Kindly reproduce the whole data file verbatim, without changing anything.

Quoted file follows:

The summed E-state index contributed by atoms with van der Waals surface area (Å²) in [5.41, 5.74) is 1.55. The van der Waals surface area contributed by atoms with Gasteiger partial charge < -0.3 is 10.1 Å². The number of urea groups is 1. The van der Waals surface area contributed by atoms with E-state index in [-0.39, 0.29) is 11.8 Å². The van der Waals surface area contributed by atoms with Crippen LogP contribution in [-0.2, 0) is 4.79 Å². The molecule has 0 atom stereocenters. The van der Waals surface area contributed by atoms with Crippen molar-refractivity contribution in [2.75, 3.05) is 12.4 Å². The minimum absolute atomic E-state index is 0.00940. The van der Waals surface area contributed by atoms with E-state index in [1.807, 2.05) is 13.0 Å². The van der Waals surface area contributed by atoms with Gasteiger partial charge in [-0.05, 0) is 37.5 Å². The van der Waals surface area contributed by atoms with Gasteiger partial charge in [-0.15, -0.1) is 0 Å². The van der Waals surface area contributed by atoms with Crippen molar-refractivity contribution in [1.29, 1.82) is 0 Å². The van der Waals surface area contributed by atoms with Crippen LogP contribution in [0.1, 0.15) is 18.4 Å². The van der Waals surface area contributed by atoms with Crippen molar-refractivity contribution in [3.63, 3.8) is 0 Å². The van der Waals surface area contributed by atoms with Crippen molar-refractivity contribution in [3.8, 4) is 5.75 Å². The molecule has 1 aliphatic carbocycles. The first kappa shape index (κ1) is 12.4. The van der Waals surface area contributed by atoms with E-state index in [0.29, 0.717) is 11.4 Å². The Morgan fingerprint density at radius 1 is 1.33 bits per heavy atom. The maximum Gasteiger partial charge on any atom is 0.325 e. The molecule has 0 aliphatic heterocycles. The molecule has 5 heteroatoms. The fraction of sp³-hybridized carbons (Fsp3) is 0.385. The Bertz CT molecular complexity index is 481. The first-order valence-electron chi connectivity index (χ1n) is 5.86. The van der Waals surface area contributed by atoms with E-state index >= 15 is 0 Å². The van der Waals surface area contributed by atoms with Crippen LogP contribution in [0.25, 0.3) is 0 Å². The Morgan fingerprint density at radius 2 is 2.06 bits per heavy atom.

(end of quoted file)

The summed E-state index contributed by atoms with van der Waals surface area (Å²) in [5.41, 5.74) is 1.55. The van der Waals surface area contributed by atoms with Gasteiger partial charge < -0.3 is 10.1 Å². The number of urea groups is 1. The van der Waals surface area contributed by atoms with E-state index in [-0.39, 0.29) is 11.8 Å². The van der Waals surface area contributed by atoms with Crippen LogP contribution in [-0.2, 0) is 4.79 Å². The molecule has 0 atom stereocenters. The van der Waals surface area contributed by atoms with Crippen molar-refractivity contribution in [2.75, 3.05) is 12.4 Å². The minimum absolute atomic E-state index is 0.00940. The van der Waals surface area contributed by atoms with E-state index in [1.807, 2.05) is 13.0 Å². The van der Waals surface area contributed by atoms with Gasteiger partial charge in [-0.05, 0) is 37.5 Å². The van der Waals surface area contributed by atoms with Gasteiger partial charge in [-0.15, -0.1) is 0 Å². The van der Waals surface area contributed by atoms with Crippen molar-refractivity contribution in [1.29, 1.82) is 0 Å². The van der Waals surface area contributed by atoms with Crippen LogP contribution in [0.1, 0.15) is 18.4 Å². The van der Waals surface area contributed by atoms with Crippen molar-refractivity contribution in [3.63, 3.8) is 0 Å². The van der Waals surface area contributed by atoms with Crippen molar-refractivity contribution in [3.8, 4) is 5.75 Å². The molecule has 1 aliphatic carbocycles. The first kappa shape index (κ1) is 12.4. The van der Waals surface area contributed by atoms with E-state index in [0.29, 0.717) is 11.4 Å². The Morgan fingerprint density at radius 1 is 1.33 bits per heavy atom. The maximum Gasteiger partial charge on any atom is 0.325 e. The molecule has 0 aliphatic heterocycles. The molecule has 5 heteroatoms. The fraction of sp³-hybridized carbons (Fsp3) is 0.385. The Bertz CT molecular complexity index is 481. The first-order valence-electron chi connectivity index (χ1n) is 5.86. The van der Waals surface area contributed by atoms with E-state index >= 15 is 0 Å². The van der Waals surface area contributed by atoms with Crippen LogP contribution in [0.25, 0.3) is 0 Å². The Morgan fingerprint density at radius 2 is 2.06 bits per heavy atom.